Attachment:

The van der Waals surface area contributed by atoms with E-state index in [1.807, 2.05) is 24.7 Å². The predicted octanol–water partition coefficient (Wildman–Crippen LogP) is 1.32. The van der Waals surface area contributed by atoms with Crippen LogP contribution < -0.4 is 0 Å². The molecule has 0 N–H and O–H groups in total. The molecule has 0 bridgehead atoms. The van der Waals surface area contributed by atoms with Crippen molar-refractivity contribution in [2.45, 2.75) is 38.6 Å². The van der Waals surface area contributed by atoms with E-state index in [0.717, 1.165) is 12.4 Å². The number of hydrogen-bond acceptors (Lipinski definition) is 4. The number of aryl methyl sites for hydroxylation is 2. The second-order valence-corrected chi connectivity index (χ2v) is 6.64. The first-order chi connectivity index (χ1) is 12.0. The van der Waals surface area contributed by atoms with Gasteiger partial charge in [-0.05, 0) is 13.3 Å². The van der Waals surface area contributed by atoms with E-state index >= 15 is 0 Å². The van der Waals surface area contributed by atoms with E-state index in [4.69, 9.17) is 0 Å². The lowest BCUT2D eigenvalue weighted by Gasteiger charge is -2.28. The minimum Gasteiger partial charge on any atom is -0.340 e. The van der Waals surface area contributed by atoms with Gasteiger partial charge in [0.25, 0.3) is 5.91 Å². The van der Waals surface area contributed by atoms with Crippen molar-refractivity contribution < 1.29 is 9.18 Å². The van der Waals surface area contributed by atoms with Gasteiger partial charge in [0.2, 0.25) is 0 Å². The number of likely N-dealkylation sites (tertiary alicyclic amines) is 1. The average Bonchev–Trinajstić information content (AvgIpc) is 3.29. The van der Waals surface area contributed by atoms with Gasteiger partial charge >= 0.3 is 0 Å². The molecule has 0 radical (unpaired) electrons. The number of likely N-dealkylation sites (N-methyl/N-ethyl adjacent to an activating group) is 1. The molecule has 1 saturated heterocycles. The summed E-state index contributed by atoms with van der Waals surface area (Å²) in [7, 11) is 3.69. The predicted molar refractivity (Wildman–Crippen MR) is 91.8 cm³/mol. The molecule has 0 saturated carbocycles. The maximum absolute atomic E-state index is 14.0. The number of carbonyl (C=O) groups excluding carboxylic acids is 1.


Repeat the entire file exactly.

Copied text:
The van der Waals surface area contributed by atoms with E-state index in [1.807, 2.05) is 24.7 Å². The predicted octanol–water partition coefficient (Wildman–Crippen LogP) is 1.32. The van der Waals surface area contributed by atoms with Crippen LogP contribution < -0.4 is 0 Å². The molecule has 0 N–H and O–H groups in total. The molecule has 0 bridgehead atoms. The van der Waals surface area contributed by atoms with Crippen molar-refractivity contribution in [2.45, 2.75) is 38.6 Å². The van der Waals surface area contributed by atoms with E-state index in [0.717, 1.165) is 12.4 Å². The number of hydrogen-bond acceptors (Lipinski definition) is 4. The number of aryl methyl sites for hydroxylation is 2. The second-order valence-corrected chi connectivity index (χ2v) is 6.64. The first-order chi connectivity index (χ1) is 12.0. The van der Waals surface area contributed by atoms with Gasteiger partial charge in [-0.05, 0) is 13.3 Å². The van der Waals surface area contributed by atoms with E-state index >= 15 is 0 Å². The van der Waals surface area contributed by atoms with E-state index in [4.69, 9.17) is 0 Å². The lowest BCUT2D eigenvalue weighted by Gasteiger charge is -2.28. The minimum Gasteiger partial charge on any atom is -0.340 e. The van der Waals surface area contributed by atoms with Gasteiger partial charge in [0.25, 0.3) is 5.91 Å². The van der Waals surface area contributed by atoms with Crippen molar-refractivity contribution < 1.29 is 9.18 Å². The van der Waals surface area contributed by atoms with Gasteiger partial charge in [0.2, 0.25) is 0 Å². The number of likely N-dealkylation sites (tertiary alicyclic amines) is 1. The average Bonchev–Trinajstić information content (AvgIpc) is 3.29. The van der Waals surface area contributed by atoms with Gasteiger partial charge >= 0.3 is 0 Å². The molecule has 0 radical (unpaired) electrons. The number of likely N-dealkylation sites (N-methyl/N-ethyl adjacent to an activating group) is 1. The molecule has 1 saturated heterocycles. The summed E-state index contributed by atoms with van der Waals surface area (Å²) in [7, 11) is 3.69. The predicted molar refractivity (Wildman–Crippen MR) is 91.8 cm³/mol. The molecule has 0 saturated carbocycles. The maximum absolute atomic E-state index is 14.0. The number of carbonyl (C=O) groups excluding carboxylic acids is 1.